The need for an LCS programme

-Admin Blackadder

With an increasing naval presence in the IOR and a high rate of shipbuilding, the PLAN is becoming an increasing concerning threat for the Indian Navy. Even the Pakistan Navy has started increasing the size of its fleet. Assuming that the more capable capital ships as well as our carriers have to fend off against a Chinese naval attack, there is a need for more smaller ships (the LCS style) that can combat the rising force from the west.

Fig 1: Pakistan Ada Class Corvettes (MILGEM) (Pic credits where due)

Concept of Distributed Lethality

The usage of smaller vessels with significant firepower can be summed up in the distributed lethality concept, a US Navy concept which moves away from traditional carrier battle groups and towards a network of warships spread out over a vast area of the ocean, with every warship being a potential sensor/shooter in the shared effort, thus making it more complex for the enemy forces to detect, track and target Indian naval forces.

The greatest weapon the Indian Navy possesses currently against a hostile force is the Brahmos supersonic anti-ship missile. The Brahmos has multiple variants coming up with increased ranges (Brahmos ER), speed (Brahmos II) and sizes (Brahmos NG). However, contrary to popular belief, very few Indian ships (about 10) actually possess the Brahmos system currently. Although there are more naval vessels currently under construction that will be armed with the Brahmos system, there is a need to build smaller vessels in much larger numbers that could be equipped with the Brahmos missile. By keeping a large number of missiles in a small batch of expensive platforms, there is an inherent risk of sending a large number of offensive missiles offline the moment a large warship is damaged or have to go back to port for refit. With smaller variants of the Brahmos (NG), almost all Indian naval ships can now have significant offensive capabilities.

Fig 2: INS Sumitra (Saryu Class Offshore Patrol Vessel) (Pic credits where due)

Possible options for Indian LCS

One option could be to build a clean sheet design (based on the NGMV/NGC) or to refit an existing successful design that is less riskier such as the Saryu Class. The Saryu Class is a naval variant of the Indian Coast Guard’s Samarth Class and Sankalp Class. It was a waste of a good design as it serves the exact same function as the coast guard variants with no extra special capabilities given to it. Multiple offshore patrol vessels in the Indian Navy could have been retrofitted with missiles to shore up the Navy’s capabilities but have ended up duplicating the same roles that the Coast Guard have been doing with their OPVs.

The Saryu design itself can be refitted with the VL-ASTRA for the air defence requirements as well as the Brahmos, NASM-SR (longer range variants also possible) or a medium range AShM system (such as the Naval Strike Missile that the Indian Navy’s new MH-60R will use) in a slant launcher configuration. The slant launched configuration is mainly used on ships that do not have space to accommodate a VLS system. Additional torpedo tubes can be also added to provide for protection against underwater threats. The reason an LCS (Littoral Combat Ship) programme could work now is because of the level of indigenous content that we have reached. With a desi AShM and SAM system, together with the Varunastra anti-submarine torpedo, we can produce an entirely Indian warship that can be built in bulk at an affordable cost (around 30 warships can be procured at around 3-4 billion USD). Another advantage that we have now is the adoption of modular construction from the P15A (Kolkata) and P17A (Nilgiri) Class onwards. This will ensure a high rate of ship building in a very short amount of time.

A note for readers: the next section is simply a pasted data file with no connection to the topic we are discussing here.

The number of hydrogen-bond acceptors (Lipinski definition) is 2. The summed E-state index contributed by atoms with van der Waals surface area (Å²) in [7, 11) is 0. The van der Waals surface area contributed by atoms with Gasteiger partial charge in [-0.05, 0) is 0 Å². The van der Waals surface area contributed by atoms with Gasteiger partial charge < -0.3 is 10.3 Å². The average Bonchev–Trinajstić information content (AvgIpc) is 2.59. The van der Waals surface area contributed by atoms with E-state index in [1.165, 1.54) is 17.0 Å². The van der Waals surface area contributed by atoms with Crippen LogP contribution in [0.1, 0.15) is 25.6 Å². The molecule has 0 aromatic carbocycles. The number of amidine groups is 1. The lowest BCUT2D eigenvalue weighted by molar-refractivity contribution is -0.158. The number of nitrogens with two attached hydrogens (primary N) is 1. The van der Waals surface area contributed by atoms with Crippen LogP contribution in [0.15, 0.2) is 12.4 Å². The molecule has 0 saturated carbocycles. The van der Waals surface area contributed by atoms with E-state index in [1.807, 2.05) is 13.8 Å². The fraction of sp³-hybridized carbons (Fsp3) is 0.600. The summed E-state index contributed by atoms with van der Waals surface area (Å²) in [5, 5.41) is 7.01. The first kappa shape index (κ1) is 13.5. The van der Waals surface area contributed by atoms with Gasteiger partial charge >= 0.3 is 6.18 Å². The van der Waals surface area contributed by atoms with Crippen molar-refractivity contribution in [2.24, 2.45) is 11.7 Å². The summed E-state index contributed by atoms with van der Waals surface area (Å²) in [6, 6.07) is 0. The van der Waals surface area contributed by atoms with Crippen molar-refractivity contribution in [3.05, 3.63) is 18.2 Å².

Fig 3: NASM-SR AShM (Credits – Defence Decode)

Why LCS?

The logic behind a LCS programme not only serves the military but also makes economic sense. Private shipyards in India are struggling to stay alive as most of the lucrative warship business are awarded to state owned or larger private shipyards with huge pockets. Building these LCS in these private shipyards in batches not only enables them to provide employment to thousands of workers, they will also be able to add to the innovation in the Indian shipbuilding industry.

If the Indian Navy genuinely wants to keep its role as the net provider of security in the IOR, it needs a larger number of armed warships. An LCS programme will ensure that the Indian Navy will always have the upper hand in the Indian Ocean Region.


Check out our take on NGMV.

By Alpha Defense

Alpha Defense initially a solo venture but now a defense group by people from various demographics of India covering defense news and updates. We believe in unbiased analysis of every subject in hand. Our mission is to provide simplfiied defense information to the public.

One thought on “The need for an LCS programme”

Leave a Reply

Your email address will not be published. Required fields are marked *